AN UNCOMMON THOUGHT

"The real trick to life is not to be in the know, but to be in the mystery."
-Fred Alan Wolf

06 June 2016

Judgment.


Tightly constrained by the enfeebling of a risk-averse, health-and-safety-obsessed society, many children are unable to light fires, paddle canoes, make shelters, use knives or cope with darkness.  Further, children are discouraged from acts of physical courage and this is more serious than it appears, for we learn with our bodies as well as our minds -- or rather we learn with our mind-body -- and when we see our physical selves modelling bravery, our sense of moral courage, political courage, emotional courage, or intellectual courage is heightened.

Rather than learning to trust their own judgment -- paying attention to the body's own knowledge that fire is hot, for example -- children are taught to obey the signs of authorities instead, so barriers are erected around a Guy Fawkes bonfire with notices warning "STAND BACK -- DANGER" as if children are to take their orders from signage, not from the fact that there is a blazing pyre melting their wellies.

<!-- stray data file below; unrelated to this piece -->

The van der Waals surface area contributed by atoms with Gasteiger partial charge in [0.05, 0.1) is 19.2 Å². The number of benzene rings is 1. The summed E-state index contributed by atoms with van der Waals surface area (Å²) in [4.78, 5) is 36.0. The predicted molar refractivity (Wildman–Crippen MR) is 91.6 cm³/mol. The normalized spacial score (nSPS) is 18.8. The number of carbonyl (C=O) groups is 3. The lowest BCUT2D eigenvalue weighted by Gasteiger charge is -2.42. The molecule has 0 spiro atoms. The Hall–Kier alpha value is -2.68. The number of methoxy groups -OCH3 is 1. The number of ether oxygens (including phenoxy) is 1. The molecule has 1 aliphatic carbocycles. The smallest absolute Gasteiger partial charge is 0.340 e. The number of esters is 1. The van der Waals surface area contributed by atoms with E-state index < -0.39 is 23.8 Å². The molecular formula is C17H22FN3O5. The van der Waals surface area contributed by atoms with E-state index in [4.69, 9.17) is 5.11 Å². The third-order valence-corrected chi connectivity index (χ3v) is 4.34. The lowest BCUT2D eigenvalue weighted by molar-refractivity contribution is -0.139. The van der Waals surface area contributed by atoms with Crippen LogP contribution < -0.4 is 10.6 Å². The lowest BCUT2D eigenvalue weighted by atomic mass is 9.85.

This is about insidiously demanding that children must always seek permission for the most trivial of actions, that they must obey the commands of others at every turn.  Children today are not only being beaten into obedience but being eroded into it.  The risk-averse society creates a docility and a loss of autonomy which has a horrible political shadow.  A populace malleable.  Commandable.  Obedient.

I'm not arguing that children should be unsafe.  It's just that I think the one thing which truly makes children safe is their own competence, their own capability, their authentic skills in meeting the asymmetry, irregularity, and unpredictability of life.  How do they come by their competence?  Only by the practice of it.  Children need accidents through which they learn to avoid bigger accidents later.

Jay Griffiths, from A Country Called Childhood: Children and the Exuberant World

No comments: